Reported by Matthias Meller, CSaP Policy Intern
What can research do to help policymakers from the MENA region approaching health policy questions affected by conflict? And how does that tie in with the latest Integrated Review’s emphasis on the UK as global soft power? In a recent weekly seminar convened by CSaP, Hilda Harb, the policy fellow from the Research for Health in Conflict (R4HC) project, reflected on her fellowship in conversation with Professor Richard Sullivan from King’s College London.
Ms Harb was selected for a two-year R4HC Policy Fellowship alongside her main job as Head of the Department of Health and Vital Statistics at the Ministry of Public Health in Lebanon. Between 2018 and 2020, she visited Cambridge and met with academics from CSaP’s network. The R4HC-MENA programme, awarded with a grant by UK Research and Innovation (UKRI) as part of their Global Challenges Research Fund (GCRF), is focused on capacity and capability building to develop research strength for health in conflict. With four university partners from the MENA region and three from the UK (including the University of Cambridge, see here), the programme has had a successful track record. The programme’s principal investigator and chair, Professor Sullivan, reported it had “the second-highest output in terms of publications” in UKRI’s grant fund.
Translating scientific evidence and advice into effective policymaking is incredibly challenging in an environment impacted by dramatic political and economic change, such as in Lebanon. Throughout the discussion, Ms Harb recounted that she had explored a wide array of health policy-related topics across her fellowship meetings. Ms Harb’s career has changed directions since the start of her fellowship, and she now manages the Hospital Mortality System, the only national statistical source for causes of death in Lebanon. To further expand the system’s data scope through additional research, she recently started a PhD with the University of Bath. Given a significant shortage of civil servants in Lebanon, particularly in research, Ms Harb advocated for training policymakers in using data to “decrease the importance of the human factor in systems”. Here, she pointed out that in an environment where research is not already part of an organisational structure, it can be challenging to get sufficient political capital behind research capacity building in government institutions. Consequently, she noted that a policy fellowship might impact a policymaker’s work more with a greater focus on research activities and small projects, designed to be light on external procedural requirements. “Dream big but walk in small steps, keeping in mind the change in priorities and contextual policymaking”, she concluded.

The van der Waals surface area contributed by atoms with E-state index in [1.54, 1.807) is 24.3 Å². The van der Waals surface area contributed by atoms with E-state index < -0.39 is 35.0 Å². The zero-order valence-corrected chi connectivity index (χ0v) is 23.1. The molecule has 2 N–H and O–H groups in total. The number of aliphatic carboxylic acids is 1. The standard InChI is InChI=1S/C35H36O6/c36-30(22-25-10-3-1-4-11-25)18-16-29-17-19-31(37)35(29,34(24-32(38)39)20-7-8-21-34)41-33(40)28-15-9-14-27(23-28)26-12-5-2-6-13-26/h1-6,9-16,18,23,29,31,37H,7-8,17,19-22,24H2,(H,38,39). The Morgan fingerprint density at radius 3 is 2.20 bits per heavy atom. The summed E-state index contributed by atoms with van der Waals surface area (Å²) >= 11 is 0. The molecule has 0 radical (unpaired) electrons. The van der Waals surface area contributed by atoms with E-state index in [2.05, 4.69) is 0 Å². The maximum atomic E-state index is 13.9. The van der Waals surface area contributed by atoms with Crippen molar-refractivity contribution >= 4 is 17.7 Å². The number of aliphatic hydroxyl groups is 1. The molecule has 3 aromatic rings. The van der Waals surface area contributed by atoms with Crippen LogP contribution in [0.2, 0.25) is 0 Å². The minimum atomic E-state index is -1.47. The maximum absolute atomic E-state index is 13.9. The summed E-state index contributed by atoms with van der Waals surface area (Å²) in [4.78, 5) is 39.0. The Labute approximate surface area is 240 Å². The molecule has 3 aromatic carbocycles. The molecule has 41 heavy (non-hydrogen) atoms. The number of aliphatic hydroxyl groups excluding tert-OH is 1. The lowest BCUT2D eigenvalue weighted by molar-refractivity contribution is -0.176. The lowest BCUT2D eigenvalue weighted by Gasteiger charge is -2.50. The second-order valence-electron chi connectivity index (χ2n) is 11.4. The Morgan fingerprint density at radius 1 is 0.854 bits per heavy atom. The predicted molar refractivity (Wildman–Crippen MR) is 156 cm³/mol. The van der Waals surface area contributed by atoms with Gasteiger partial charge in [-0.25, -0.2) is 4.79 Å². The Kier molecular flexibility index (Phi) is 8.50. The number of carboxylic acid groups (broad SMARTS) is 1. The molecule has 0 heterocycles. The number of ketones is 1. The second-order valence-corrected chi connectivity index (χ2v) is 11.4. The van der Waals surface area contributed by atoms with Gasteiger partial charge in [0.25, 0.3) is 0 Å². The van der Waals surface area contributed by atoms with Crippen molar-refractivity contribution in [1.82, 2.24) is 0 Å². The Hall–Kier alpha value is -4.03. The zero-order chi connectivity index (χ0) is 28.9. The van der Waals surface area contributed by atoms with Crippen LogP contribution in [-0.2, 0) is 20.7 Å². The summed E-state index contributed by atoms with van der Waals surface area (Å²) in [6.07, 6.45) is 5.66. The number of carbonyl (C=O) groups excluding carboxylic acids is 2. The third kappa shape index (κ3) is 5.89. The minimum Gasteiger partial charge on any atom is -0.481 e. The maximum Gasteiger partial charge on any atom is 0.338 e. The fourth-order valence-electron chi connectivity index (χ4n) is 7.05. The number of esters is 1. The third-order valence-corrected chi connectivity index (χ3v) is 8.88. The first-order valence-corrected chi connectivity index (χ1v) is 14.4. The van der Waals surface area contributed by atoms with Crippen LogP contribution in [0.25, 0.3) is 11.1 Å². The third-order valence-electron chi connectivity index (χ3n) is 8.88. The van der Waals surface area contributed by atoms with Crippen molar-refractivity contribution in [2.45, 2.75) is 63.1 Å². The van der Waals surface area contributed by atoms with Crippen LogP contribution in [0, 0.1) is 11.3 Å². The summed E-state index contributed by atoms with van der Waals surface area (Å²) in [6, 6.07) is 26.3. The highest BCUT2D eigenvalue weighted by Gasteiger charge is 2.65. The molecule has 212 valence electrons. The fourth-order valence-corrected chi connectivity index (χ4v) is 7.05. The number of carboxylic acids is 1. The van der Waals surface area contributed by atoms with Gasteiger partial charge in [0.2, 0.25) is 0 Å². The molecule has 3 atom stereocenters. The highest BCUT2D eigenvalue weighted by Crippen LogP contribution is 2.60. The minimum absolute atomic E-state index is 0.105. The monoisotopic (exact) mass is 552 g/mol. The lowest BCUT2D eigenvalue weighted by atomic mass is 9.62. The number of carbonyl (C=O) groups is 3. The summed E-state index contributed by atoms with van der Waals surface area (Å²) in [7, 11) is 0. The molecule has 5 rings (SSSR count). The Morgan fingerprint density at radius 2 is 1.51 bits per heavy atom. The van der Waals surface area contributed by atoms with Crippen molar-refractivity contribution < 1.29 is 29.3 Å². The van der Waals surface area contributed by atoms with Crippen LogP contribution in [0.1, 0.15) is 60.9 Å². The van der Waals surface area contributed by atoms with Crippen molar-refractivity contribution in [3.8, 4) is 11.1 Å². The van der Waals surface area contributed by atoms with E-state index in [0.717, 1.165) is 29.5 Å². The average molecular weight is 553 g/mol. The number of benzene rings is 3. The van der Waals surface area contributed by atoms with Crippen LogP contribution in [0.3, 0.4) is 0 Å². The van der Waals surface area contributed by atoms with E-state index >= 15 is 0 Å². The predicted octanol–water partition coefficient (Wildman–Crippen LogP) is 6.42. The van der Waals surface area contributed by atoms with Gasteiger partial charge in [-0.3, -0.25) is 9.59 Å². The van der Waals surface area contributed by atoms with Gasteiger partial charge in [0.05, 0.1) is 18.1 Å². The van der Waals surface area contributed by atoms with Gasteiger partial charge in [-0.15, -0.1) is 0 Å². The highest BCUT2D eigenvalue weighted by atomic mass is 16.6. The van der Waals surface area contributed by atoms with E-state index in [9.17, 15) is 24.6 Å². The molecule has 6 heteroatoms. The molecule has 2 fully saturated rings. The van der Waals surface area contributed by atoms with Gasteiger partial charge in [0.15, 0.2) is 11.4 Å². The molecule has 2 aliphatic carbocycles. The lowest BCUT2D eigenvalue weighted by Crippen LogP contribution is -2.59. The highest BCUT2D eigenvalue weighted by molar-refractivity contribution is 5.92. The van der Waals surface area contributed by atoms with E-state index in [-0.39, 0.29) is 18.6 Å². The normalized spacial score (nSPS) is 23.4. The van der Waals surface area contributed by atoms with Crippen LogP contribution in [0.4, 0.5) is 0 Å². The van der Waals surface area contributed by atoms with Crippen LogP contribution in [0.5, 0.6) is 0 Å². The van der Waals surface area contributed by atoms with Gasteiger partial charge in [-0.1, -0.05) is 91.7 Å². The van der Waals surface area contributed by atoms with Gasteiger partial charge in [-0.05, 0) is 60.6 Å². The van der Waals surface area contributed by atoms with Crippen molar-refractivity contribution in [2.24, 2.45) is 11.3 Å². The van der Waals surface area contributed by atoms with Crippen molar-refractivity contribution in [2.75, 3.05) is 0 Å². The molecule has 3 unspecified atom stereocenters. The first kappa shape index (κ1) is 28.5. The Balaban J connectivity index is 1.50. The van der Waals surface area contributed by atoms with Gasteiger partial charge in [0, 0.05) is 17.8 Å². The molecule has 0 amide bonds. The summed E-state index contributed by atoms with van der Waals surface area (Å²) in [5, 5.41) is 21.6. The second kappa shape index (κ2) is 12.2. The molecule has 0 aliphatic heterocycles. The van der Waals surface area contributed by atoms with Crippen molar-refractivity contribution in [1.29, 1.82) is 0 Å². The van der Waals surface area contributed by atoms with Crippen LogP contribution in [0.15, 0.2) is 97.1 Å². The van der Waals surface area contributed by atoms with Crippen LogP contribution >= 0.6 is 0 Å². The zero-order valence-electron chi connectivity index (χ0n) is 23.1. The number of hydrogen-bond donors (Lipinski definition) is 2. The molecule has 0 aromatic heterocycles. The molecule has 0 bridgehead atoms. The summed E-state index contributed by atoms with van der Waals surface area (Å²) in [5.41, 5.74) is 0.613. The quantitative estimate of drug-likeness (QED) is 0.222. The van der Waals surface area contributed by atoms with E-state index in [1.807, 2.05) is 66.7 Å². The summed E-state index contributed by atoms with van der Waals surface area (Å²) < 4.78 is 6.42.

Against this backdrop, do we have to reimagine policy-relevant research and capacity building in the MENA region? What is the case for the UK to further supporting such projects? Professor Sullivan reflected that building research capacity and capability through the R4HC-MENA programme has looked very different between academia and policymaking institutions. Most of the GCRF programmes have been skewed towards university-to-university projects. “The big learning coming out of this is that we need to be much more balanced in terms of building this research capacity” to address the needs of government bodies, NGOs such as Médecins Sans Frontières, and others, he argued. Research to better inform the work of policymakers needed to be recognised as a different discipline, requiring involved universities to follow a more “hybrid approach” that offers policymakers more than fundamental research. Asked for the case for this project from the UK development assistance perspective, Professor Sullivan highlighted that fostering networks and relationships play into the Integrated Review’s emphasis on UK’s soft power. Long-term relationships with colleagues across countries take time to build but are vital to come together beyond official channels. He suggested that the health policy and research sector are a proven and suitable space for that, not only for the enduring loyalty he has experienced over many years of collaboration with foreign colleagues. In the MENA region, the health and security sectors are often intertwined, making relationships with health research and policy strategically valuable for the UK. Ultimately, “health holds the highest moral ground, and Covid has exposed that it is in the national interest to make sure other health systems are strong”, Professor Sullivan argued. These reasons make the health sector a great space to build relationships, even across partners who hold different beliefs on geopolitics or country relationships.